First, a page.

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Home✈️Aircraft🚁HelicopterHelicopter Main Discussion › How Long Do Blades Last and When do you Replace Them?
06-07-2015 11:59 PM  4 years ago
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jackp332

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Claremont, Nh USA

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How Long Do Blades Last and When do you Replace Them?
I was wondering what the life span is on main rotor blades that have never been crashed. Do people replace them after a season, 2 seasons, or just fly them until some sort of de-lamination or visible stress marks occur? I ask because I was just cleaning my Raptor after a flying session tonight and I was thinking about how many flights and machines that particular set of blades has seen. This particular set has been on 2 gassers, a 10 mile move to another town packed in a box, the current nitro bird, and been through literally hundreds of flights and autorotations, and they still look new. Should I not even worry about something like this?
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06-08-2015 12:13 AM  4 years ago
mustang67ford

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Central Pennsylvania

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I have both woodies and carbon fibers that have been on different birds and are several years old. I put 2 light coats of poly on the woodies and haven't had to touch them since. In my opinion, i would guess they last indefinitally. I had a similar post here

https://rc.runryder.com/t628157p1/

with little response and had done some research around that time. I learned I would only expect replacment being necessary if they are damaged. Again, just my own observations and opinion with no supporting scientific data.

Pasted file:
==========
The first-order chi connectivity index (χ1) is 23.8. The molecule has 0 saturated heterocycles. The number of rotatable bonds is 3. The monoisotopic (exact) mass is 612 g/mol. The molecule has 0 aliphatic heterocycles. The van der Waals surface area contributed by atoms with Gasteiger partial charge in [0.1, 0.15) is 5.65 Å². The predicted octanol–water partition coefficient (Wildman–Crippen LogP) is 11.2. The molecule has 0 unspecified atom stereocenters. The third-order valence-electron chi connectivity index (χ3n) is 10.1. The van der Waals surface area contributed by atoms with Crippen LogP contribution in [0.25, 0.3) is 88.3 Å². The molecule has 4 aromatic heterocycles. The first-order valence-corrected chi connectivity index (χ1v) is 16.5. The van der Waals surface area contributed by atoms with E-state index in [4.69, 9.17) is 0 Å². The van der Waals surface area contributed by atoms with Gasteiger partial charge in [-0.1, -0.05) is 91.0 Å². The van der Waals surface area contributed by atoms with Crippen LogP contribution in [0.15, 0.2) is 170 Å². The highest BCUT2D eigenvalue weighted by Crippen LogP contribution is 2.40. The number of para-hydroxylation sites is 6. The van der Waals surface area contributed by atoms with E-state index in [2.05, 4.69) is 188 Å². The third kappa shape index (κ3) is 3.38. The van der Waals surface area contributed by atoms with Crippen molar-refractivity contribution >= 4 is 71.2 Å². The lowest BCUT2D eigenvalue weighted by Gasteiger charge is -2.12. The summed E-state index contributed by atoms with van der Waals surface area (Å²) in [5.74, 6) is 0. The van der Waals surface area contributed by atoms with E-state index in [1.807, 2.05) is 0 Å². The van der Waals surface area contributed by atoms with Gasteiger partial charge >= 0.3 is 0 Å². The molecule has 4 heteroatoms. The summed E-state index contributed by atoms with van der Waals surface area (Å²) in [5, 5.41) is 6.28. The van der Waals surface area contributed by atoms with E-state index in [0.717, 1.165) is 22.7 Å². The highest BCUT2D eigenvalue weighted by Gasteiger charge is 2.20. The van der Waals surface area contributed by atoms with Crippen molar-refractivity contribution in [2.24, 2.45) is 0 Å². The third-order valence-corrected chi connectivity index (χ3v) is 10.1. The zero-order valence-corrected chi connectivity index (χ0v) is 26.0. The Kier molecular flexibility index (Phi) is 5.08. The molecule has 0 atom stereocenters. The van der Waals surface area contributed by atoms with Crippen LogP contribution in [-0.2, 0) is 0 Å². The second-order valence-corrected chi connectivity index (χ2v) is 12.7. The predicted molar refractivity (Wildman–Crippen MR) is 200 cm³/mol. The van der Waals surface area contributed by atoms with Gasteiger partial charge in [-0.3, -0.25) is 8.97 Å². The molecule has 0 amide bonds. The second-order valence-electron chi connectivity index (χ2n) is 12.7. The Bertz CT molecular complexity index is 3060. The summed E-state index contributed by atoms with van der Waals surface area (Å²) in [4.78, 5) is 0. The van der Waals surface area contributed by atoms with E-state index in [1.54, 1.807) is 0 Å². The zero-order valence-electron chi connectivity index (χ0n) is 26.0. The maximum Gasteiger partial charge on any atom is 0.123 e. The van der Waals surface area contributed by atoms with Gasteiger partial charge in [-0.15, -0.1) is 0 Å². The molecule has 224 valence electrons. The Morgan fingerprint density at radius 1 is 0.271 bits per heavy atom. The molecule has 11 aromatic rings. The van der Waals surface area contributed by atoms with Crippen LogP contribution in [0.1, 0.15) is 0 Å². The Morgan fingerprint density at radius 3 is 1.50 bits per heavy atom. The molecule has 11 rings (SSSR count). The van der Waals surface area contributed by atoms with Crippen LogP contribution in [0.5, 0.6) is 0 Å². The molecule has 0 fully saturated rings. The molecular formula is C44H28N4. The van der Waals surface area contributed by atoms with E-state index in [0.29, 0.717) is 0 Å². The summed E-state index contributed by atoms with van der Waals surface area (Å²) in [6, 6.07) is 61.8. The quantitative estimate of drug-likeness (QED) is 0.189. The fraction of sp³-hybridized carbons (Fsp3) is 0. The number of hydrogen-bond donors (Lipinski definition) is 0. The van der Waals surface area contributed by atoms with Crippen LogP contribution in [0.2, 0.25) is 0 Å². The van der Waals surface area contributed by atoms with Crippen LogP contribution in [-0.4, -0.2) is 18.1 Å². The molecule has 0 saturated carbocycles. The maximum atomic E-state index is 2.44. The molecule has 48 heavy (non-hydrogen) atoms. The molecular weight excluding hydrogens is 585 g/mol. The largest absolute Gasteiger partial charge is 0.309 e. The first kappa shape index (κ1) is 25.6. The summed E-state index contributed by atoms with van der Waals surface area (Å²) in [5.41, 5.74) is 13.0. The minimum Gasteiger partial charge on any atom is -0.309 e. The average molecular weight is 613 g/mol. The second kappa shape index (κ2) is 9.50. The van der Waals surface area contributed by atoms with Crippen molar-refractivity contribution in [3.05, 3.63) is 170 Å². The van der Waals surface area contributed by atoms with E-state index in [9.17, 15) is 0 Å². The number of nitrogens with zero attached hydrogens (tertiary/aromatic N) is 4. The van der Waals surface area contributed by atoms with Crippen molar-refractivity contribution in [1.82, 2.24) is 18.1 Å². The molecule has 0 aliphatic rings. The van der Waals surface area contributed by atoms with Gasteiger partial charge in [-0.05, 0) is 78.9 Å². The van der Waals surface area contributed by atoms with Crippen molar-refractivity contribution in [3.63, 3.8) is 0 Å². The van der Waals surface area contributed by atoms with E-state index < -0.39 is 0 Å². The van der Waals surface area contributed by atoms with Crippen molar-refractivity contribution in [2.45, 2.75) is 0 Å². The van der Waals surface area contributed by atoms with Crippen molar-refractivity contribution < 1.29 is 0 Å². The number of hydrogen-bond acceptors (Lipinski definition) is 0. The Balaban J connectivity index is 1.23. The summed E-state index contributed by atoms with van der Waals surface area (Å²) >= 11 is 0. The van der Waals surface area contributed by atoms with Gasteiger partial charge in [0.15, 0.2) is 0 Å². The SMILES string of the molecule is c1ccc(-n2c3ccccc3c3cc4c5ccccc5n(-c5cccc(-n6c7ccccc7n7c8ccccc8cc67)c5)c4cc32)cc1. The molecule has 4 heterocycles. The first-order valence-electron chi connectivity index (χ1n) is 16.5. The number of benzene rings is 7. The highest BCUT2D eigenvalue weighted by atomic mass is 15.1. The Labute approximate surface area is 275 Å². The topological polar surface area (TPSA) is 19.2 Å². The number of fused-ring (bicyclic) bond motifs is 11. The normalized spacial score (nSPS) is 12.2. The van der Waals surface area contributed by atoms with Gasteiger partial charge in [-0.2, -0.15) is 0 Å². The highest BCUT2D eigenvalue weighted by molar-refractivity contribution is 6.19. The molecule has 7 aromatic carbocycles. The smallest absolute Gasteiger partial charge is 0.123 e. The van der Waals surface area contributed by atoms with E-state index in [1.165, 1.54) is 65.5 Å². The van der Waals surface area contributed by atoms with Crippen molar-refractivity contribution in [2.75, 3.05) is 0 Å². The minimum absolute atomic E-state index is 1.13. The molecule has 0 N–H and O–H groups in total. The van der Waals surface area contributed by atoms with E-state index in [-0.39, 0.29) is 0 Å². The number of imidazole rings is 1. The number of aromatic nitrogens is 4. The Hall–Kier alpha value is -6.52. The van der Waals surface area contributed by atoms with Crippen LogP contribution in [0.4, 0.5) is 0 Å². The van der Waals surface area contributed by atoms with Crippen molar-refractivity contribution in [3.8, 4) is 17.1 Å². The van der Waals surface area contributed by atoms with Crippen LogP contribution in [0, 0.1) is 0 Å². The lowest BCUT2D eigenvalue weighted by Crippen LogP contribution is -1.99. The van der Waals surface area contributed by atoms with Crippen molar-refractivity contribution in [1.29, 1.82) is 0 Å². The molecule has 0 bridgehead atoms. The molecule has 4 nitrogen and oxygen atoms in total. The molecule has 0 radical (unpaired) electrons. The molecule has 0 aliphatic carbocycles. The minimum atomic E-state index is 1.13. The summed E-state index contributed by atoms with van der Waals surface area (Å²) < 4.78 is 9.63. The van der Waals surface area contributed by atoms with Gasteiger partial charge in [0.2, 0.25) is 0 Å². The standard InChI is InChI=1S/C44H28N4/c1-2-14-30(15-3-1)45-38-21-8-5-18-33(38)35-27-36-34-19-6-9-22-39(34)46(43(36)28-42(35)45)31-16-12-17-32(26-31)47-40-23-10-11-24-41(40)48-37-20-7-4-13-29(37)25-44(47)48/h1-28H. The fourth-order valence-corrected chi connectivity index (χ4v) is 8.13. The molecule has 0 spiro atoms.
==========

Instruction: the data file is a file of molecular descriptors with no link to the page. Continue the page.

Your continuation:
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06-08-2015 12:46 AM  4 years ago
wrongler

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I have never replaced blades from wearing them out! Its usually tip over or hard landing that lets me get new ones! I do have some blades on Helis that are 3 years old and going strong!Bill Whittaker
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06-08-2015 01:07 AM  4 years ago
jackp332

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Claremont, Nh USA

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Thanks mustang, I'm sorry I didn't see your post from before.
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06-08-2015 01:19 AM  4 years ago
wjvail

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Meridian, Mississippi

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I suppose it depends a lot on how you fly. I have woodies installed that are almost 30 years old. I just use them for low head-speed tootling around on some vintage stuff.

Now that you've asked, and now that I've thought about it for a minute, I suppose I should inspect them closely.

Cheers,

Bill
"Well, nothing bad can happen now."
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06-08-2015 01:24 AM  4 years ago
jackp332

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30 yr old wood blades?? Thanks Bill, you certainly have inspired confidence in my 2 yr old Carbons
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06-08-2015 02:29 AM  4 years ago
Retired2011

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Lee's Summit, MO

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I would never consider replacing blades that weren't damaged...
but I'm old and weird.
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06-08-2015 01:44 PM  4 years ago
Heli_Splatter

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USA

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Interesting question.